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  1. #41
    Guest

    Honda Civic Performance

    The sad thing is no one thinks about how much oil is used in the process of mining ore ( fuel to power the machines ) , processing that ore into metals, constructing batteries. Hybrids don't really do that much, they just optimize a little.

    Why can't we look into ways of making synthetic fuel. Imagine the world if a hydroelectric dam powered a facilty that produced synthetic gas. The middle east would lose a lot.

    I wish people would start putting energy into learning science and math to develop real solutions. If you don't know what the frobenius method is, then go learn it, if you don't know how a pn junction works, then go learn it...in other words start learning in depth about how things work.

    Too much religion, not enough science...


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  3. #42
    Guest

    Honda Civic Performance

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  4. #43
    Guest

    I have a 2005 Civic Hx that

    I have a 2005 Civic Hx that I bought new in 2005. It's got a manual tranny w/AC. I consistently get 47 MPG highway since owning the car. Fuel economy dips a bit in the winter to 43-45 mpg, but AC use in the summer has little impact on MPG. In fact, the higher the temp the better the MPG in general.

    Oh, and I've got 195,000 miles on the car (2hr highway commute each way to work), have replaced the tires twice, headlights twice, but other than oil and filter changes I've never touched the engine.

    When I tell people I get 47 MPG, they normally question the point of hybrids and their higher cost.

    Rich

  5. #44
    Junior Member
    Join Date
    Oct 2006
    Posts
    0

    Hi Rich; Thank you for

    Hi Rich;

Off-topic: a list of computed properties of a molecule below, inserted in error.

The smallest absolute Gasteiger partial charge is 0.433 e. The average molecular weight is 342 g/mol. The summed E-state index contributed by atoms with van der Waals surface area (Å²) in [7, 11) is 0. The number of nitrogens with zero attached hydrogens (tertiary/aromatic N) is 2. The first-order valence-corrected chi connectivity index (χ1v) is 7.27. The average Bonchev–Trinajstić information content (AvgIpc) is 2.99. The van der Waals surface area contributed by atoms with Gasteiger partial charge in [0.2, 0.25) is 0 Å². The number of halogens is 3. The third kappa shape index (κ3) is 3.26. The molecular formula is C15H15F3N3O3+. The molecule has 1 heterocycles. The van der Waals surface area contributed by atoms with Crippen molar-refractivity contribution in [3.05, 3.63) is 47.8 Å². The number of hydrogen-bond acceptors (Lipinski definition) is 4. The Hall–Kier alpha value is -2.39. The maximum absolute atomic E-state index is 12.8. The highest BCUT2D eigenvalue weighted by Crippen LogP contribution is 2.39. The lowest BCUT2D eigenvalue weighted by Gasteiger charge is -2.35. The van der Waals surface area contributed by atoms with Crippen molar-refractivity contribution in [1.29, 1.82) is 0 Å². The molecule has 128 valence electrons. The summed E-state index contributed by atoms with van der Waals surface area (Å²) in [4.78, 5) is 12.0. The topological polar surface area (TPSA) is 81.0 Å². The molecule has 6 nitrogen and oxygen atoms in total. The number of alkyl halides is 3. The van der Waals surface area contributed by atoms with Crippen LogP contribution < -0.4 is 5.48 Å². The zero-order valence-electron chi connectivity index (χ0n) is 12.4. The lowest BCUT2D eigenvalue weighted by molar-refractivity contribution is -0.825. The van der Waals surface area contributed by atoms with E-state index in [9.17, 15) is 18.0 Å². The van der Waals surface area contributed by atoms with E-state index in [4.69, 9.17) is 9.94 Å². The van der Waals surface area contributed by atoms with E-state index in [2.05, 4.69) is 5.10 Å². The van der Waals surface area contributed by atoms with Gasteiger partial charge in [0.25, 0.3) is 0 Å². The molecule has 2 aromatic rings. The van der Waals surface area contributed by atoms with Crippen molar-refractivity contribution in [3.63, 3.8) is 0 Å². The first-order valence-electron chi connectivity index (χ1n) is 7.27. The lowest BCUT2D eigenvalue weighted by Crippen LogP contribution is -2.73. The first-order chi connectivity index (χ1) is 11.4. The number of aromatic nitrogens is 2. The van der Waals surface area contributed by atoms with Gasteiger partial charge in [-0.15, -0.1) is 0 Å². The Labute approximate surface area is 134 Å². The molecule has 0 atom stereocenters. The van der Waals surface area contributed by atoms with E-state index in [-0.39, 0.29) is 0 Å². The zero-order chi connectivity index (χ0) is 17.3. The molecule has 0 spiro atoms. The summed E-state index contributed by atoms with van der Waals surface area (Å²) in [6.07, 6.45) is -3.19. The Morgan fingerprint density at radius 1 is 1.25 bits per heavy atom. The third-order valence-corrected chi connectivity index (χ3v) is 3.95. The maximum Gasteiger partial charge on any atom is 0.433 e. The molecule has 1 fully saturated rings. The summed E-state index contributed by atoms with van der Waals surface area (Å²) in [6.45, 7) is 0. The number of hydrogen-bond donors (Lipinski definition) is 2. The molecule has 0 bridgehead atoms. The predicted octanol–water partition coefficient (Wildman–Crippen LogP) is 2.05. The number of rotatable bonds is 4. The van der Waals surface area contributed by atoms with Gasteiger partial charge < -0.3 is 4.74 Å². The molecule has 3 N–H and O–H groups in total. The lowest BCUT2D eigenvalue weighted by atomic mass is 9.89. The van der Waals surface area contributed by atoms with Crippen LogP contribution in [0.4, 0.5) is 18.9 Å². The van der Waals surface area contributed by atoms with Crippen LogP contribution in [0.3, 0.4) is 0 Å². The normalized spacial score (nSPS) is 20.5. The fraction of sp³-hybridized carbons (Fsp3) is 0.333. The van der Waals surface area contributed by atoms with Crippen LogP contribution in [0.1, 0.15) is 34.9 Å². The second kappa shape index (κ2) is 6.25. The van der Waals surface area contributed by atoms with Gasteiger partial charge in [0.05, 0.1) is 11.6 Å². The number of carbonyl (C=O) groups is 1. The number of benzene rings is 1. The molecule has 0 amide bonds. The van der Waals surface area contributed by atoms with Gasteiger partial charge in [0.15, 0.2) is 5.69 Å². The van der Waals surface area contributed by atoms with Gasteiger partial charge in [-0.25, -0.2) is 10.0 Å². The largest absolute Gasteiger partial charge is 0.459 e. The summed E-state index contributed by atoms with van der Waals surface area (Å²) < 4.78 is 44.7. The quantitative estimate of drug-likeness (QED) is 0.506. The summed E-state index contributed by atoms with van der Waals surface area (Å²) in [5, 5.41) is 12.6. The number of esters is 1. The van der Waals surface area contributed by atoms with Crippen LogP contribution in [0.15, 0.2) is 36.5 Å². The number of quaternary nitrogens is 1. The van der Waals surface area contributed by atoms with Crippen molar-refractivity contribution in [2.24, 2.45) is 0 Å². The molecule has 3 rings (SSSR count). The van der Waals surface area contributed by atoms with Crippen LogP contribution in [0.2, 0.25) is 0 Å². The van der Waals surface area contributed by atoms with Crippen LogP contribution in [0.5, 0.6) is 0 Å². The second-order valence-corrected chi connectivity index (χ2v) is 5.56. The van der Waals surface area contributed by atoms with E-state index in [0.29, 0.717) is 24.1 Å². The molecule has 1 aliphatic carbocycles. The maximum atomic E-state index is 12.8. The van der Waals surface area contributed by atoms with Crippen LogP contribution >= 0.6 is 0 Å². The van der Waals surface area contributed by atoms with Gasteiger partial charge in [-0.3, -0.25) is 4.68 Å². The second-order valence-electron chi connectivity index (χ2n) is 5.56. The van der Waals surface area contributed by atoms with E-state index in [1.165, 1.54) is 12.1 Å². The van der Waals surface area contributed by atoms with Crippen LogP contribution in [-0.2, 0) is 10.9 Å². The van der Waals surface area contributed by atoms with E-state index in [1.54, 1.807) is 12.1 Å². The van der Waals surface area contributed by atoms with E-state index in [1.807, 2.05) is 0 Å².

Thank you for adding your story to that of other owners who dare to make a difference. You've got a great car and if the examples I see from tens of thousands still on the roads today hold any value you'll continue to be at the top of the game for a long while.

    There will always been skeptics but the best way to make our point is by example, not words... and that is priceless.

    Cheers;

    MSantos

  6. #45
    Guest

    I am a very recent (less

    I am a very recent (less than a week) owner of a 2004 civic hybrid. I found this site very helpful in my decision to purchase this car. I am astounded but not entirely shocked at the experience of non hybrid honda/civic drivers who get great mileage, but I would point out that while great fuel efficiency can obviously be achieved, lower emissions cannot.

    Anyways, great mileage so far. I've already averaged above 50 on some highway drives and I average about 37-40 city, depending on traffic, stoplights, and hills since I live in the center of Downtown Atlanta. I am still adjusting to the driving techniques and look forward to continued great mileage!

    Cheers to the hybrid finally working its way into the used market in a real way. I started my own personal new era of responsibility, now if they'll just extend that damn tax credit!


  7. #46
    Guest

    I have a 100 mile roundtrip

    I have a 100 mile roundtrip commute Monday-Friday, with occasional drives while at work. I purchased my 2009 Civic hybrid in late January 2009 so that I would get a break on my fuel expenses. I'm happy (ECSTATIC) to report that I'm averaging 50 MPG! I expected to get 40, so it's like my Friday commute is free!

  8. #47
    Guest

    I have a 2005 Honda Civic

    I have a 2005 Honda Civic Hybrid. I have a question about getting
    maximum fuel efficiency. When accelerating to expressway
    or freeway speeds is it more efficient to accelerate quickly with
    much battery assist, or to slowly accelerate with little or no
    battery assist?


  9. #48
    Junior Member
    Join Date
    Oct 2006
    Posts
    0

    Hi Tom; Slow accelerations

    Hi Tom;

    Slow accelerations with minimal electric assist are best. Same thing with decelerations. You'll want to coast or glide with the least amount of regenerative input.
    Of course, if you must come to a stop make sure you capture a good amount of regeneration for as long as possible as that is where hybrids shine over traditional cars.

    Cheers;

    MSantos

  10. #49
    Guest

    Thanks for post. Itís

    Thanks for post. Itís really imformative stuff.
    I really like to read.Hope to learn a lot and have a nice experience here! my best regards guys
    Honda Civic--Honda Civic

  11. #50
    Guest

    I own a 09 Honda Civic LX 4

    I own a 09 Honda Civic LX 4 door. I get 34 to 36 MPG Combined city and Hwy. I suggest you slow down before you have to stop, and acelerate slowly.

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